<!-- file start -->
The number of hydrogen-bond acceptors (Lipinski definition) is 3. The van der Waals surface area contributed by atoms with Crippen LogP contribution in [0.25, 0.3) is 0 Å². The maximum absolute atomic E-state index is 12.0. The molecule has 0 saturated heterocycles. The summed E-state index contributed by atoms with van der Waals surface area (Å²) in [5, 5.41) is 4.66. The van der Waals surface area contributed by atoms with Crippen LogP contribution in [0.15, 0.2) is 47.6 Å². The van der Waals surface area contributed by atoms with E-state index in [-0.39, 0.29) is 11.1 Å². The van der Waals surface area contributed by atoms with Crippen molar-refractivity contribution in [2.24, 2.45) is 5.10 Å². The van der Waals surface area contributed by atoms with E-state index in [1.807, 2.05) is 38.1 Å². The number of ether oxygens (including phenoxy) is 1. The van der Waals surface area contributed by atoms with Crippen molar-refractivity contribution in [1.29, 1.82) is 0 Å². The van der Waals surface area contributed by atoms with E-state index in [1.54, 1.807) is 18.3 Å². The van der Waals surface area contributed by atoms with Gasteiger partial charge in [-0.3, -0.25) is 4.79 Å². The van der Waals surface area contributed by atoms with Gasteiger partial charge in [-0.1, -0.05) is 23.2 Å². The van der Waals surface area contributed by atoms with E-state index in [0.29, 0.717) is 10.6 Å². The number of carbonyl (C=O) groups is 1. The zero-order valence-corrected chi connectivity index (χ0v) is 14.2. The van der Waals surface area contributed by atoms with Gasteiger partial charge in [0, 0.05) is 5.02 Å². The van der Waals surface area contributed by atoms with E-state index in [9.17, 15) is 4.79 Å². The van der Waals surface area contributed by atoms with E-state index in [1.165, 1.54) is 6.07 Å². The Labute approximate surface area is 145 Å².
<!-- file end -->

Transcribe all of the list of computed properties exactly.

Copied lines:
The number of hydrogen-bond acceptors (Lipinski definition) is 3. The van der Waals surface area contributed by atoms with Crippen LogP contribution in [0.25, 0.3) is 0 Å². The maximum absolute atomic E-state index is 12.0. The molecule has 0 saturated heterocycles. The summed E-state index contributed by atoms with van der Waals surface area (Å²) in [5, 5.41) is 4.66. The van der Waals surface area contributed by atoms with Crippen LogP contribution in [0.15, 0.2) is 47.6 Å². The van der Waals surface area contributed by atoms with E-state index in [-0.39, 0.29) is 11.1 Å². The van der Waals surface area contributed by atoms with Crippen molar-refractivity contribution in [2.24, 2.45) is 5.10 Å². The van der Waals surface area contributed by atoms with E-state index in [1.807, 2.05) is 38.1 Å². The number of ether oxygens (including phenoxy) is 1. The van der Waals surface area contributed by atoms with Crippen molar-refractivity contribution in [1.29, 1.82) is 0 Å². The van der Waals surface area contributed by atoms with E-state index in [1.54, 1.807) is 18.3 Å². The van der Waals surface area contributed by atoms with Gasteiger partial charge in [-0.3, -0.25) is 4.79 Å². The van der Waals surface area contributed by atoms with Gasteiger partial charge in [-0.1, -0.05) is 23.2 Å². The van der Waals surface area contributed by atoms with E-state index in [0.29, 0.717) is 10.6 Å². The number of carbonyl (C=O) groups is 1. The zero-order valence-corrected chi connectivity index (χ0v) is 14.2. The van der Waals surface area contributed by atoms with Gasteiger partial charge in [0, 0.05) is 5.02 Å². The van der Waals surface area contributed by atoms with E-state index in [9.17, 15) is 4.79 Å². The van der Waals surface area contributed by atoms with E-state index in [1.165, 1.54) is 6.07 Å². The Labute approximate surface area is 145 Å².